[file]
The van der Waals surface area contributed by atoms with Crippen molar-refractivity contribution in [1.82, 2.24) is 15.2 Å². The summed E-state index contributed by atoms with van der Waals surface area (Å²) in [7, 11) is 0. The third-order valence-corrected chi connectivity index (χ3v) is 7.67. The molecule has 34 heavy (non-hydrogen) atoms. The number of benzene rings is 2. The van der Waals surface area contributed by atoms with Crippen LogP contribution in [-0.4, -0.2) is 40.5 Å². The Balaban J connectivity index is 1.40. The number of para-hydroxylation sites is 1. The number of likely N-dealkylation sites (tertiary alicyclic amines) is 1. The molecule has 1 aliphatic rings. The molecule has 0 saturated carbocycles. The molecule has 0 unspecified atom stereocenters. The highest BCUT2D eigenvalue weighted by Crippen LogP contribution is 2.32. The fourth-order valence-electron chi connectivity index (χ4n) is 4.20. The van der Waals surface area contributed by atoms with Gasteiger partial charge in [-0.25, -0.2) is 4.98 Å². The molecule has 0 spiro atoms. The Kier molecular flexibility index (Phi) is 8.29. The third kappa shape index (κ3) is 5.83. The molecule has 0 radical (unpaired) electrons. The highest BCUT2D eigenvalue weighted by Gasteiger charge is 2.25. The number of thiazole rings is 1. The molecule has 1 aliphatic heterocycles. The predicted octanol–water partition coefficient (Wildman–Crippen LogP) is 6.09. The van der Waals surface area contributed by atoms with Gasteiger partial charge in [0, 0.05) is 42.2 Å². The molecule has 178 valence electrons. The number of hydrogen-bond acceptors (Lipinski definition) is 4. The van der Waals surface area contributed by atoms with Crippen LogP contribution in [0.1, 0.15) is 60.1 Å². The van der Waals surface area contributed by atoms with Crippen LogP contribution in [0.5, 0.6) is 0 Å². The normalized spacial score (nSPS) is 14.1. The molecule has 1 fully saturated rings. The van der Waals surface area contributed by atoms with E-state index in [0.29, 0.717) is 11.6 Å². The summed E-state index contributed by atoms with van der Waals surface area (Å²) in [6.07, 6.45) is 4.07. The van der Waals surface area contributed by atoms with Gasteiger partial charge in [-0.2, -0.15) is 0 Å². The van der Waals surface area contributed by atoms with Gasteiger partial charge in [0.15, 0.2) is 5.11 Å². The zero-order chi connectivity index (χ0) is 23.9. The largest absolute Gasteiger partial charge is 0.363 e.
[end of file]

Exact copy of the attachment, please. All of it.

The van der Waals surface area contributed by atoms with Crippen molar-refractivity contribution in [1.82, 2.24) is 15.2 Å². The summed E-state index contributed by atoms with van der Waals surface area (Å²) in [7, 11) is 0. The third-order valence-corrected chi connectivity index (χ3v) is 7.67. The molecule has 34 heavy (non-hydrogen) atoms. The number of benzene rings is 2. The van der Waals surface area contributed by atoms with Crippen LogP contribution in [-0.4, -0.2) is 40.5 Å². The Balaban J connectivity index is 1.40. The number of para-hydroxylation sites is 1. The number of likely N-dealkylation sites (tertiary alicyclic amines) is 1. The molecule has 1 aliphatic rings. The molecule has 0 saturated carbocycles. The molecule has 0 unspecified atom stereocenters. The highest BCUT2D eigenvalue weighted by Crippen LogP contribution is 2.32. The fourth-order valence-electron chi connectivity index (χ4n) is 4.20. The van der Waals surface area contributed by atoms with Gasteiger partial charge in [-0.25, -0.2) is 4.98 Å². The molecule has 0 spiro atoms. The Kier molecular flexibility index (Phi) is 8.29. The third kappa shape index (κ3) is 5.83. The molecule has 0 radical (unpaired) electrons. The highest BCUT2D eigenvalue weighted by Gasteiger charge is 2.25. The number of thiazole rings is 1. The molecule has 1 aliphatic heterocycles. The predicted octanol–water partition coefficient (Wildman–Crippen LogP) is 6.09. The van der Waals surface area contributed by atoms with Gasteiger partial charge in [0, 0.05) is 42.2 Å². The molecule has 178 valence electrons. The number of hydrogen-bond acceptors (Lipinski definition) is 4. The van der Waals surface area contributed by atoms with Crippen LogP contribution in [0.1, 0.15) is 60.1 Å². The van der Waals surface area contributed by atoms with Crippen LogP contribution in [0.5, 0.6) is 0 Å². The normalized spacial score (nSPS) is 14.1. The molecule has 1 fully saturated rings. The van der Waals surface area contributed by atoms with E-state index in [0.29, 0.717) is 11.6 Å². The summed E-state index contributed by atoms with van der Waals surface area (Å²) in [6.07, 6.45) is 4.07. The van der Waals surface area contributed by atoms with Gasteiger partial charge in [-0.2, -0.15) is 0 Å². The van der Waals surface area contributed by atoms with Gasteiger partial charge in [0.15, 0.2) is 5.11 Å². The zero-order chi connectivity index (χ0) is 23.9. The largest absolute Gasteiger partial charge is 0.363 e.